How to Address A Layoff in Your Work History

Getting laid off can make attorneys defensive — and being defensive is not a great way to get a new job!  If you have been let go from your position, take a look at these tips below before sending out your resume and interviewing with potential employers.

1)      Keep your resume detailed and accurate.  There is no need to leave out the months when showing the dates of employment on your resume. Why?  Because potential employers don’t want to feel that you are hiding the ball.  Be honest and upfront about your dates of employment.  

2)      Include the layoff details in your narrative.  When telling your work story to a potential employer, don’t leave out details of your layoff.  Also, don’t make the interviewer ask what happened at that specific job.  By fronting the question, you get to control the narrative. Be open and truthful about your past.

3)      Stay positive in your interview.  When discussing your layoff with an interviewer, don’t spend a great deal of time pontificating as to why you were laid off.  Give one (or maybe two at the most) reasons for the layoff and move on.  That being said, if you were part of a large-scale reduction in force, this is a great fact that should be included in your narrative.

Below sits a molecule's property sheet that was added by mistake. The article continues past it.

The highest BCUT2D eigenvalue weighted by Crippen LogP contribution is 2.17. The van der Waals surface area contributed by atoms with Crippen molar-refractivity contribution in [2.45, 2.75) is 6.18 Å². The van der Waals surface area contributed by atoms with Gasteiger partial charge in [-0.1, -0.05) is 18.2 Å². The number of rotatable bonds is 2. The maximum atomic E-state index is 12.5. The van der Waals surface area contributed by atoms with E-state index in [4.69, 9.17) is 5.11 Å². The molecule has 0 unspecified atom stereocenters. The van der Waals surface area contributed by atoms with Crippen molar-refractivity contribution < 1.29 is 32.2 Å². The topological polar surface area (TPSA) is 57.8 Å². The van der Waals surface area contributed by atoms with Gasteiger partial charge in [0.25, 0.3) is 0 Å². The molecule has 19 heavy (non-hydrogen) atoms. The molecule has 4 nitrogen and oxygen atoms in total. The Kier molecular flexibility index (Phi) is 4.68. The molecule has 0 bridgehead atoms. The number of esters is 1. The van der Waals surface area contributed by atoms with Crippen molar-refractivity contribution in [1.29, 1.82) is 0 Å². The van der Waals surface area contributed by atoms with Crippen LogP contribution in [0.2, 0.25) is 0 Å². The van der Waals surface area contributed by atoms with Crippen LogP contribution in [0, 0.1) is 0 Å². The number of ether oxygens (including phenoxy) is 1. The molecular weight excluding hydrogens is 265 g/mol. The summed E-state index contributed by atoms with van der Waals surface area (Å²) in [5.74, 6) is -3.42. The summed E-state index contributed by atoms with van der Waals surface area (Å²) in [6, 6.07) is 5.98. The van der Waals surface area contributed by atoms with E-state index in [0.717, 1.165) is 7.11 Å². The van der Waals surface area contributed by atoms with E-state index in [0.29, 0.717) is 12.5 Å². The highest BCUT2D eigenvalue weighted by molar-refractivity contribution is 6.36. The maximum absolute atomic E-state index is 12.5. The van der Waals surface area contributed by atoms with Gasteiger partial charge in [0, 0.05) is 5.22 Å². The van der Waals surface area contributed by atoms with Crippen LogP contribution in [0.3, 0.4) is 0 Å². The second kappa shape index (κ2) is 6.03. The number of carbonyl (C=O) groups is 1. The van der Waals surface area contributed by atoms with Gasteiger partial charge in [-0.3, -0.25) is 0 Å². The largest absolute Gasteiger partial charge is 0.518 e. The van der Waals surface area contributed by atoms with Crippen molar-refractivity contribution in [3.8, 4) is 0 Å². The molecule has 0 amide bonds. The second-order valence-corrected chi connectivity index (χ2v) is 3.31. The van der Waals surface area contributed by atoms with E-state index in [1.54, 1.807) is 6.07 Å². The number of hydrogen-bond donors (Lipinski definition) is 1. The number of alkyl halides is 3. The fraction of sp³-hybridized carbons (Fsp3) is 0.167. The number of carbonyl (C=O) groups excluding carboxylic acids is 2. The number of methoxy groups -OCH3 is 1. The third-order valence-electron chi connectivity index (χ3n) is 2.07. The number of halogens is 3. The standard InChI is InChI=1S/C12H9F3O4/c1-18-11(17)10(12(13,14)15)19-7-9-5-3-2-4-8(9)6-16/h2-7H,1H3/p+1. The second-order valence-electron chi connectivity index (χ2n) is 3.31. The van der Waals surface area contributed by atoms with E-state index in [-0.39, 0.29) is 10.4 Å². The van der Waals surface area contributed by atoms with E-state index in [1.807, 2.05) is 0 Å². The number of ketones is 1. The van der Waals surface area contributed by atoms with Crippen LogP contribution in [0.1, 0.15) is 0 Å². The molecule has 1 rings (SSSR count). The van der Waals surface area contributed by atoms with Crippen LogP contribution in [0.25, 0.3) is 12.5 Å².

4)      Restate your interest in this new opportunity. Once you have explained the details of your layoff, turn the conversation around and focus on why you are interested in interviewing for this new opportunity and why your background is a great fit.


Contact Denise Schwartz or Eynav Epstein at EpsteinSchwartz Legal Search to learn more, to discuss the legal market or to hear about current opportunities.

EpsteinSchwartz Legal Search is a Chicago-based boutique legal recruiting firm. EpsteinSchwartz does not discriminate on the basis of age, race, sex, sexual orientation or any other protected characteristic. All inquiries will be kept strictly confidential.